Australia’s immigration minister is sticking to his version of events surrounding a young boy entering the Manus Island asylum seeker centre, despite the claims differing from information provided by local police.
Peter Dutton says he has information that isn’t public and he still believes the incident sparked a shooting at the Papua New Guinea immigration detention centre on Good Friday.
The minister last week said PNG defence personnel may have opened fire because three asylum seekers were spotted leading a five-year-old boy towards the immigration centre.
On Sunday he said his briefing on the matter had been “particularly succinct and clear”.
“I have senior people on the island. We also have a significant contact with the governor and people of Manus,” Mr Dutton told ABC TV.
Watch: Dutton weighs in on Manus shooting
“I think that there are facts that I have that you don’t so why don’t we let the police investigation run its course.”
However, Manus province police commander David Yapu has told media the boy in question was 10 and he was taken to a tent where asylum seekers were packing food, given some fruit and sent away again – all about a week before the shooting.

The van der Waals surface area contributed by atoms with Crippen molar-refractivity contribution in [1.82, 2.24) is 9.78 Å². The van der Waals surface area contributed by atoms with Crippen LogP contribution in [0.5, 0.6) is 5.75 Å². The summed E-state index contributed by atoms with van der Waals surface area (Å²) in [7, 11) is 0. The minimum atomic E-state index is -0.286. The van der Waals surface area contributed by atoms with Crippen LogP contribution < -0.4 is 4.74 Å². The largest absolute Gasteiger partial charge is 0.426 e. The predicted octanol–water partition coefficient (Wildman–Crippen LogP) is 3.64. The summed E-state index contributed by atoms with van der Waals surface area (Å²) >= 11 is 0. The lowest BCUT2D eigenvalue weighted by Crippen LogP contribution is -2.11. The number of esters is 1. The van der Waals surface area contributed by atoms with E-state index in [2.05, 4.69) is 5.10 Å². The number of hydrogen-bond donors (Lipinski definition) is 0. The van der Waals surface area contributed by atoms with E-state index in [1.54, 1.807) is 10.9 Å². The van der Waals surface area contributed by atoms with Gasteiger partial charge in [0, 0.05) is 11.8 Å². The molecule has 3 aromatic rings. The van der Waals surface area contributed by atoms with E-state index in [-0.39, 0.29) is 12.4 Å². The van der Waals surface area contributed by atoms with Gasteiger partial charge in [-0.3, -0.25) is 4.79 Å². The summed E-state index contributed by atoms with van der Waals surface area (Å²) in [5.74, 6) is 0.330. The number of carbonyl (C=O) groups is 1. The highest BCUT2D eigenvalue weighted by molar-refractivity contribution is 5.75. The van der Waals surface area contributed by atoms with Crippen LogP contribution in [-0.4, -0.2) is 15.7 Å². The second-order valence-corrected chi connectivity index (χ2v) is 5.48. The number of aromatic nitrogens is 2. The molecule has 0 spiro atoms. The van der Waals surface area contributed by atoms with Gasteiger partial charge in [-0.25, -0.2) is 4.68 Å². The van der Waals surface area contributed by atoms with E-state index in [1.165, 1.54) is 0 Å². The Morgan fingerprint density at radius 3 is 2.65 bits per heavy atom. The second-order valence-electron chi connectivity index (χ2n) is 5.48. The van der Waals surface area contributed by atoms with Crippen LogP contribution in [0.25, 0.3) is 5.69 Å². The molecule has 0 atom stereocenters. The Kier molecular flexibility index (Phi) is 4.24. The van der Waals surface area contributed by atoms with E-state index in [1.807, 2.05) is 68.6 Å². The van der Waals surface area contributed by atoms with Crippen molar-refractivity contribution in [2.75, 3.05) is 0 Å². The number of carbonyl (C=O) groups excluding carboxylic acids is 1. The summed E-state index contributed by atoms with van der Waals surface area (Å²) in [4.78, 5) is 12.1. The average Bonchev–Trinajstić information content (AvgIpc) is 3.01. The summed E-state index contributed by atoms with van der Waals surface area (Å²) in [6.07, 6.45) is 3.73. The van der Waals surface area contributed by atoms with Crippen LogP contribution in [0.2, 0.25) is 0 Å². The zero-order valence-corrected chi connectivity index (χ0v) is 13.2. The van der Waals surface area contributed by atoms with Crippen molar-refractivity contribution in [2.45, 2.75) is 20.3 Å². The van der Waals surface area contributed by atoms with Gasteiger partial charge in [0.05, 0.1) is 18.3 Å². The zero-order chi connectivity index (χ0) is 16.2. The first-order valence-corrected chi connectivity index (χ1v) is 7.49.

This version is reportedly backed up by CCTV footage, which Mr Dutton said may be released after a police investigation.
Mr Yapu blamed the shooting and brawl – which injured at least one asylum seeker – on “drunken” soldiers, while the PNG Defence Force says it was sparked by an altercation on a nearby football field when asylum seekers refused to leave the ground at their curfew time.
Mr Dutton said he raised the incident with the boy in response to questions about the “elevated mood” on the ground that may have led to the shooting.
That mood was also ramped up by the recent charging of two asylum seekers with sexual assault, the minister said – although they deny the charges and have yet to face court.
“If you’re asking me about why there was an elevation of the angst between those that are living – including on the naval base – on Manus, this was part of it,” Mr Dutton said.
“These two incidents fed directly into that. That is indisputable.”
He acknowledged the dispute at the soccer game was also “part of the facts of the whole lead-up to the unfortunate incident”.